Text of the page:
or:
  • “John is going to have been working across town.” (declarative)
  • Is John going to have been working across town?” (interrogative)

Question words and modal verbs

This inversion holds true even when a question word is used, as in:
  • Where will John be working across town?”
  • Why had John been working across town?”
  • When was John working across town?”
Modal auxiliary verbs can also be used to create questions with specific meanings, as in:
  • Can you work a forklift?” (question of ability)
  • May I watch television for an hour?” (question of permission)
  • Must we sit through another boring play?” (question of obligation)

Inversion of be

Finally, as we mentioned earlier, be is able to invert when it functions as a linking verb (meaning it is a main verb) as well as when it functions as an auxiliary. For example:
  • “I am cold.”
  • Are you cold?”
  • “They were all present.”
  • Were they all present?”

Conditional sentences

Conditional sentences are most often formed using the conjunction if to create a condition clause. For example:
  • If I were to move to Florida, I would be warm all year round.”
  • If they had trained a little harder, they would have won.”
We can also achieve conditional clauses by using subject-auxiliary inversion, although the sentence sounds a bit more formal as a result:
  • Were I to move to Florida, I would be warm all year round.”
  • Had they trained a little harder, they would have won.”

Negative phrases

Negative phrases are sometimes used to provide extra emphasis in a negative sentence. Because the main verb remains affirmative, the negative phrase appears ahead of the subject and the main verb, which means that an auxiliary verb must come between it and the subject.
If the negative phrase were to come after the main verb of the sentence (as adverbial phrases often do), the sentence would become unclear because the verb would shift from an affirmative position to a negative one. For example:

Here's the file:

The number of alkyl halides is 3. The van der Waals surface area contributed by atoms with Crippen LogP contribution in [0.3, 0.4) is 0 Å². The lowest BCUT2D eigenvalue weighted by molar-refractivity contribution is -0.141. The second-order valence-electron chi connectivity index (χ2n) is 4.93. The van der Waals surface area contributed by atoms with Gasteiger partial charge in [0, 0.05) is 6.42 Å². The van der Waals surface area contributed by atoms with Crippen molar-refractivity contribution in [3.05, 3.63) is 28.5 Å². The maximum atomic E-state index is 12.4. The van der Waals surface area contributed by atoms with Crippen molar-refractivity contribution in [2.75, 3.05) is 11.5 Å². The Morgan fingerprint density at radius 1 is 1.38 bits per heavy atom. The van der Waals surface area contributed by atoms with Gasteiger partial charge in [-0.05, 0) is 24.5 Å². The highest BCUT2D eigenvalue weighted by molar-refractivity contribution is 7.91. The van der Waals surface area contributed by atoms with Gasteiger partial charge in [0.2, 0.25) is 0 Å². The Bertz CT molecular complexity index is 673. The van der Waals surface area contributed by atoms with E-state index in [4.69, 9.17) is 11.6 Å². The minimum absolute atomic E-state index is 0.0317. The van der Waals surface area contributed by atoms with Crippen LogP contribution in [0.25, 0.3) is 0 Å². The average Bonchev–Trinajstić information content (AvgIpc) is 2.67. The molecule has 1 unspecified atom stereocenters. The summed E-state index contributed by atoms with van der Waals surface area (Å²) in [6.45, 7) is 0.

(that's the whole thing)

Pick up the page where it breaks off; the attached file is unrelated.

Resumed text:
Forming negative sentences with not

The most common way to make a verb negative is to use the adverb not. However, main verbs usually do not take not on their own—they require an auxiliary verb to accomplish this. For example:
  • “I work in a law firm downtown.” (affirmative sentence)
As with subject-verb inversion, be as a main verb is an exception to this rule. For instance:
Finally, it must be noted that in older, formal, and more literary English, main verbs were able to take not without an auxiliary. For example:
  • “I know not where the problems lie.”
  • “Betray not your kin.”
However, this type of negative formation is rarely used in modern speech or writing.
Quiz

1. Which of the following is a modal auxiliary verb?





2. What can the primary auxiliary verbs do that modal verbs cannot?





3. Which of the following can perform subject-verb inversion as a main verb in the same way as auxiliary verbs?





4. Identify the auxiliary verb in the following sentence:
“I have to tell you that you are being ridiculous.”





5. Select the auxiliary verb that will put the following sentence in the future perfect continuous tense:
“James will ____ been studying for three years come this September.”